|US4198455||Dec 21, 1978||Apr 15, 1980||Pan American Gyro-Tex Corporation||Trim and molding strip and the method of forming same|
|US4292774||Dec 20, 1979||Oct 6, 1981||Dr. Ing. H.C.F. Porsche Aktiengesellschaft||Window mounting for automotive vehicles|
|US4445306||Jun 4, 1982||May 1, 1984||Carlisle Corporation||Mechanically attached roofing system|
|US4455803||Aug 16, 1982||Jun 26, 1984||Mero-Raumstruktur Gmbh & Co. Wurzburg||Apparatus for sealing flat elements together, particularly roof elements|
|US4461131||May 21, 1982||Jul 24, 1984||Aar Corporation||Panel interconnection system|
|US4504347||Apr 24, 1981||Mar 12, 1985||Werzalit Pressholzwerk J. F. Werz Jr. Kg||Method of hot pressing a synthetic-resin laminate|
|US4520062||Sep 2, 1983||May 28, 1985||Nevamar Corporation||Transfer coating of abrasion-resistant layers|
|US4594347||Jan 24, 1984||Jun 10, 1986||Otsuka Pharmaceutical Co. Limited||Pyrrolo [3,2,1-ij]-quinoline carboxylic acid compound|
|US4643237||Mar 14, 1985||Feb 17, 1987||Jean Rosa||Method for fabricating molding or slotting boards such as shutter slats, molding for carpentry or for construction and apparatus for practicing this process|
|US4653138||Oct 4, 1985||Mar 31, 1987||Carder William E||Carpet fastening method and means|
|US4747197||Mar 30, 1987||May 31, 1988||Charron Eli A||Machine for applying T-molding|
|US4757657||Oct 1, 1986||Jul 19, 1988||Architectural Wall Systems, Inc.||Floor-to-ceiling wall system|
|US4806435||Jan 4, 1988||Feb 21, 1989||Athey Robert D||Seam for inpenetrable material|
|US4940503||Feb 17, 1989||Jul 10, 1990||Prestorp Ab||Process for the production of an abrasion resistant decorative thermosetting laminate|
|US5034272||Aug 24, 1989||Jul 23, 1991||Perstorp Ab||Decorative thermosetting laminate|
|US5074089||Aug 31, 1988||Dec 24, 1991||Mero-Raumstruktur Gmbh & Co.||Sealing device for facades and/or roofs|
|US5155952||Sep 8, 1988||Oct 20, 1992||Mero-Raumstruktur Gmbh & Co.||Glazing profile strip for solid glazing or filler elements on the outer faces of buildings|
|US5365713||Dec 14, 1992||Nov 22, 1994||Pawling Corporation||Elastomeric seismic seal system|
|US5581967||Aug 11, 1995||Dec 10, 1996||Duramax, Inc.||Flooring adapter transition device|
|US5657598||Oct 16, 1995||Aug 19, 1997||Alfer-Aluminum Gesellschaft Mbh||Joint-masking device and method of assembling it|
|US5688569||Jun 10, 1996||Nov 18, 1997||Woodland Holding Corp.||Flexible molding strip having an inserted decorative cord and furniture provided with such strips|
|US5695875||Jun 23, 1993||Dec 9, 1997||Perstorp Flooring Ab||Particle board and use thereof|
|US5706623||Jan 2, 1997||Jan 13, 1998||Mono Track Systems, Inc.||Carpet edge strip|
|US5888017||Sep 22, 1997||Mar 30, 1999||Duramax, Inc.||Expansion joint cap|
|US5937612||Sep 19, 1997||Aug 17, 1999||Jeda/America, Inc.||Reversible decorative tile and method finishing same in situ|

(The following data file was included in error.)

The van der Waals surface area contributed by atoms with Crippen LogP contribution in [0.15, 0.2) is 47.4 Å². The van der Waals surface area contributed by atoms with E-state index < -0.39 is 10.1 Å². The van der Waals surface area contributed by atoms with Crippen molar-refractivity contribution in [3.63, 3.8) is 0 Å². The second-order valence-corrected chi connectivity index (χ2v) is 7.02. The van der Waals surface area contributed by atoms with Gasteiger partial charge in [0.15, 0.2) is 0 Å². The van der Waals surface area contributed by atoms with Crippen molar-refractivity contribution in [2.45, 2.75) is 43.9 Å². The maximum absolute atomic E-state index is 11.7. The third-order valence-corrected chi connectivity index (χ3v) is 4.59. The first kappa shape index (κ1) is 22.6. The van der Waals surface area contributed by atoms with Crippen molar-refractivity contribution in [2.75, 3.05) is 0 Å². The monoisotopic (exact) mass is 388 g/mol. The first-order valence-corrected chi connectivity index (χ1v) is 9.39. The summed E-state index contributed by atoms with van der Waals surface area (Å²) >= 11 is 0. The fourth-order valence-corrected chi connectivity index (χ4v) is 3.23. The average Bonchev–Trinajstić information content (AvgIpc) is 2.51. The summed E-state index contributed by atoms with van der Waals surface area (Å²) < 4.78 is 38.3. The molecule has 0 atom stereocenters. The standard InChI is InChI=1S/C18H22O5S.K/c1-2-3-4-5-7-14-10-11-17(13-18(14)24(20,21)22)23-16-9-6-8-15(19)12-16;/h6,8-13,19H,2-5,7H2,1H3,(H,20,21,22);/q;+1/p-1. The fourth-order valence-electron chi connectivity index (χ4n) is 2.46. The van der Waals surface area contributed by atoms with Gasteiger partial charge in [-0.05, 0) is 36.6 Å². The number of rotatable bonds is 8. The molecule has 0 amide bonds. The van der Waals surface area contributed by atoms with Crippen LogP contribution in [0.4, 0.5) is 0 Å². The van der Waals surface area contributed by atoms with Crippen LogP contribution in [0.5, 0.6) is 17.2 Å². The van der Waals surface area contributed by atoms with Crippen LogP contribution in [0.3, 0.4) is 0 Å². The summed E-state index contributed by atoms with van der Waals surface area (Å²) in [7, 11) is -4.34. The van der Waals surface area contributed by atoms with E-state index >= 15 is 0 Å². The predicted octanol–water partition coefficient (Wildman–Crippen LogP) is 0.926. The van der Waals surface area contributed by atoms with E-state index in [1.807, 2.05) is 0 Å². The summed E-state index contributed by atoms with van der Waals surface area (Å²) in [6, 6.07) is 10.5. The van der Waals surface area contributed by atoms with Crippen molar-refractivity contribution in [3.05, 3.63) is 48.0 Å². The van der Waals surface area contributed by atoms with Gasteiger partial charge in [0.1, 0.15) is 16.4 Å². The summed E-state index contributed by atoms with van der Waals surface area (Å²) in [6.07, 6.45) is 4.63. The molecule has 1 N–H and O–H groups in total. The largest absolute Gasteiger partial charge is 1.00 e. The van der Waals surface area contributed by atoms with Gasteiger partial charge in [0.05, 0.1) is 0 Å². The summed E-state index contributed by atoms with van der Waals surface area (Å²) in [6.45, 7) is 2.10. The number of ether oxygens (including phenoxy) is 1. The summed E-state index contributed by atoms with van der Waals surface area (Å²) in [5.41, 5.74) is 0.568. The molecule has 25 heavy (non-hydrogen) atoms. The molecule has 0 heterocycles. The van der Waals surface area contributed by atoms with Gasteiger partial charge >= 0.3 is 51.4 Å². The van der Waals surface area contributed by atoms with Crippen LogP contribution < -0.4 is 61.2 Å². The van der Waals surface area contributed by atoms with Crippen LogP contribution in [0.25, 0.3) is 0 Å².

|US6073408||Jul 27, 1999||Jun 13, 2000||Jeda/America, Inc.||Reversible decorative tile and method of finishing same in situ|
|US6093473||Apr 23, 1998||Jul 25, 2000||Lg Technology Sales And Marketing, Inc.||Abrasion resistant laminate and method for making same|
|US6141920||Sep 17, 1999||Nov 7, 2000||Kemper; Hans August||Stair edge profile assembly|
|US6158915||Sep 10, 1998||Dec 12, 2000||Fukuvi Chemical Industry Co., Ltd.||Attachment member for board materials|
|US6219982||Feb 17, 2000||Apr 24, 2001||Miller-Valentine Construction Inc.||Joint cover and sealing device for concrete panels|
|US6230385||Apr 7, 1998||May 15, 2001||Premark Rwp Holdings, Inc.||Molding affixed with wedged divider track|
|US6253514||Jun 7, 1999||Jul 3, 2001||Mark Jobe||Pre-cured caulk joint system|
|US6345480||Jun 30, 1998||Feb 12, 2002||Hermann Friedrich Kunne Gmbh & Co.||Bridging arrangement|
|US6421970||Nov 6, 2000||Jul 23, 2002||Perstorp Flooring Ab||Flooring panel or wall panel and use thereof|
|US6517935||Oct 17, 1995||Feb 11, 2003||Pergo (Europe) Ab||Process for the production of a floor strip|
|US6588165||Oct 23, 2000||Jul 8, 2003||John T. Wright||Extrusion devices for mounting wall panels|
|US6647680||Jan 10, 2002||Nov 18, 2003||Proline Profil System Gmbh||Bottom rail|
|US6745534||Dec 12, 2000||Jun 8, 2004||Pergo (Europe) Ab||Transition profile intended to be arranged between or in connection to floor sections|
|US6805951||Feb 10, 2003||Oct 19, 2004||Pergo (Europe) Ab||Process for the production of a floor strip|
|US6860074||Jan 21, 2003||Mar 1, 2005||Pergo (Europe) Ab||Transition molding|
|US20020127374||Oct 2, 2001||Sep 12, 2002||Michael Spratling||Adhesive materials for flooring and methods of using same|
|US20020148551||Jun 5, 2001||Oct 17, 2002||Franz Knauseder||Panel with glue and covering, and method and device for the production thereof|